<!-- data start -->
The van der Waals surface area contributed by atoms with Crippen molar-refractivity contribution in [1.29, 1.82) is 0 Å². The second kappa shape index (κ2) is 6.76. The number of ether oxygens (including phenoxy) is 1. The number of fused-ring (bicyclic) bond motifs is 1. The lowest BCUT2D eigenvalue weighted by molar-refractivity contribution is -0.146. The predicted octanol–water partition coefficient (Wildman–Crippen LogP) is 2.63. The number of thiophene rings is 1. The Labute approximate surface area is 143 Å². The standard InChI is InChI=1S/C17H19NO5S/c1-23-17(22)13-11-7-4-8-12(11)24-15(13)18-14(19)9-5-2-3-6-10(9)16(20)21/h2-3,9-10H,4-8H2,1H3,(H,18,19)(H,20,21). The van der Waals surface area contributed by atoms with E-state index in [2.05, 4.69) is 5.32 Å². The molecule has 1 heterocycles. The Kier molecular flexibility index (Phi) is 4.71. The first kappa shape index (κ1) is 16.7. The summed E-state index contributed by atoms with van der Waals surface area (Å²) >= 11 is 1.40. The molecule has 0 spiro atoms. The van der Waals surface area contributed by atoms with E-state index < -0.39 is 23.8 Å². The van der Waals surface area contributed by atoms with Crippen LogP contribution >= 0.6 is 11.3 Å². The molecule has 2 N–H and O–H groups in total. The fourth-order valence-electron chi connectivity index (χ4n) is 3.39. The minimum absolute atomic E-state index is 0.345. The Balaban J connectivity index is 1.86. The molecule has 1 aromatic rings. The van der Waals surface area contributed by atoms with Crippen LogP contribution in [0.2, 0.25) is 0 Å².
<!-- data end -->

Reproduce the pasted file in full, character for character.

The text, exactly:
The van der Waals surface area contributed by atoms with Crippen molar-refractivity contribution in [1.29, 1.82) is 0 Å². The second kappa shape index (κ2) is 6.76. The number of ether oxygens (including phenoxy) is 1. The number of fused-ring (bicyclic) bond motifs is 1. The lowest BCUT2D eigenvalue weighted by molar-refractivity contribution is -0.146. The predicted octanol–water partition coefficient (Wildman–Crippen LogP) is 2.63. The number of thiophene rings is 1. The Labute approximate surface area is 143 Å². The standard InChI is InChI=1S/C17H19NO5S/c1-23-17(22)13-11-7-4-8-12(11)24-15(13)18-14(19)9-5-2-3-6-10(9)16(20)21/h2-3,9-10H,4-8H2,1H3,(H,18,19)(H,20,21). The van der Waals surface area contributed by atoms with E-state index in [2.05, 4.69) is 5.32 Å². The molecule has 1 heterocycles. The Kier molecular flexibility index (Phi) is 4.71. The first kappa shape index (κ1) is 16.7. The summed E-state index contributed by atoms with van der Waals surface area (Å²) >= 11 is 1.40. The molecule has 0 spiro atoms. The van der Waals surface area contributed by atoms with E-state index < -0.39 is 23.8 Å². The van der Waals surface area contributed by atoms with Crippen LogP contribution >= 0.6 is 11.3 Å². The molecule has 2 N–H and O–H groups in total. The fourth-order valence-electron chi connectivity index (χ4n) is 3.39. The minimum absolute atomic E-state index is 0.345. The Balaban J connectivity index is 1.86. The molecule has 1 aromatic rings. The van der Waals surface area contributed by atoms with Crippen LogP contribution in [0.2, 0.25) is 0 Å².